Johnny Dwinell: And the whole “gonna change the world” thing needs so many planets to align. It could be the greatest song in the world, but if you don’t realize that other planets have to align, that right there says you’re unaware.

I’ll give you a quick example. There’s an artist we used to work with… this is CRS week, that’s Country Radio Seminar, so every radio program director from every radio station is in the same hotel on Nashville for three days. What an opportunity — these are the gatekeepers, these are the people who can put you on the playlist or pull you off of the playlist. Everybody from Garth Brooks all the way down to our clientele, who are really talented independent artists who are trying to get something going and gain access and create relationships, because it’s about relationships.

So the story’s going around, multiple programmers are talking about this one artist. But the team around the artist is talking about recording songs and trying to put him out and get a #1 song off of secondary radio. And everyone’s shaking their head — this artist and his team are unaware. You’re not going to get a #1 on secondary radio as an independent artist. The highest you can probably get is #16. Secondary radio is not primary radio, it’s not Nashville, it’s Bowling Green. It’s a smaller market, and they play a lot of independent artists. Folks in Bowling Green can still get Nashville radio, so they have to do something different. If they play the same thing Nashville radio is doing, everybody’s going to listen to Nashville. So they’re differentiating themselves with their product and what they offer. But you’re not going to get above #16 with that. So, this artist doesn’t get it. It’s just all ego. “We’re going to get that #1!” It’s that awareness thing, the business side is real and you’ve got to understand how it works.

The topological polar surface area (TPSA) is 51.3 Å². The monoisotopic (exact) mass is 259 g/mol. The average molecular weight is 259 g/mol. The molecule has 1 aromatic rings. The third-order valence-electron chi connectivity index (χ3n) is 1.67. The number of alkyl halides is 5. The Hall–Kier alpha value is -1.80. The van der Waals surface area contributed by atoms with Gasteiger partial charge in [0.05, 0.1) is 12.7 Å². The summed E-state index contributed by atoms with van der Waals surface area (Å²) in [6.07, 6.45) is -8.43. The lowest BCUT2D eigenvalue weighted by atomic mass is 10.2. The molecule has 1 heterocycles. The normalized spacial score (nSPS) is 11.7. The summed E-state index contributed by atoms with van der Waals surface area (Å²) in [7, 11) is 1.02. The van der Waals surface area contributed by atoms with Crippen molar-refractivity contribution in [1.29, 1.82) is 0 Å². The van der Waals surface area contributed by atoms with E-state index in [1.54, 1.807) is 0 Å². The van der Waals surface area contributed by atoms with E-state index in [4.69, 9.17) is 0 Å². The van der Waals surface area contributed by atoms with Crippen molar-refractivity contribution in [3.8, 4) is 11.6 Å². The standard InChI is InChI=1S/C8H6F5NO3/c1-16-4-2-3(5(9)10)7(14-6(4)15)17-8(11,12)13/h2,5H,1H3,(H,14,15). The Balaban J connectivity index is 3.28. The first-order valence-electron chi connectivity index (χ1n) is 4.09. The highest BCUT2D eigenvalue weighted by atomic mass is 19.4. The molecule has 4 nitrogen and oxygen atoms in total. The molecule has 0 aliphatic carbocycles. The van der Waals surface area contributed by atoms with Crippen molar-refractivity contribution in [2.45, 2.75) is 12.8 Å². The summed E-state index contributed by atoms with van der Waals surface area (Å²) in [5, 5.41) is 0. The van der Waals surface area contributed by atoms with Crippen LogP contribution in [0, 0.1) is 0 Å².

BB: Yes, it can make you look like an egotistical amateur when you’re overhyping your stuff. Now, if your fans are saying that, that’s awesome. Not so much if the artist is saying it. But that’s not even the biggest problem. Coming off as an amateur is not great, but it’s not the biggest problem. I think for some of you out there, the biggest problem is you’re too busy blaming the market for being stupid and wrong when you should be focused on writing better songs, recording better songs, and putting out a better product.

There’s lots more… listen to the entire podcast!

The CLIMB is a podcast produced by Brent Baxter (award-winning hit songwriter with cuts by Alan Jackson, Randy Travis, Lady Antebellum, Joe Nichols, and more) and Johnny Dwinell (owner of Daredevil Production) that’s dedicated to helping singers, songwriters, and artists like you create leverage in the music business because that’s what you’re gonna need. You’re gonna need some leverage, you’re gonna need an audience, and you’re gonna need a reason for people to stand up and salute you. It’s not just about your talent – you’ve got to bring the business, and that’s why we call it The CLIMB, it’s an acronym that stands for “creating leverage in the music business.” Hear this entire podcast and more at on the Disc Makers website.

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5 thoughts on “Stop saying your songs are “great”

  1. There is a tangential point to make about this. Namely, as musicians and songwriters we have much less agreement about who in our community is writing great songs as opposed to those who are, say, great guitarists or great singers. And yes, of course, it is others who are best placed to put that adjective before our work. We sound egotistical when we say, “I am a great guitarist”, or “I am a great singer”.

    Consider that most all of us probably operate within a community of musicians who all know each other and go to each other’s gigs. Within that community we don’t have too much difficulty rank-ordering who are the top guitarists, the middling guitarists, and the learners. Many of us are even comfortable acknowledging that so-and-so is more skillful than we, ourselves, are. Unless we are a bit crude, we don’t say that so-and-so is less skillful, but that part becomes apparent in other ways. Likewise for singing.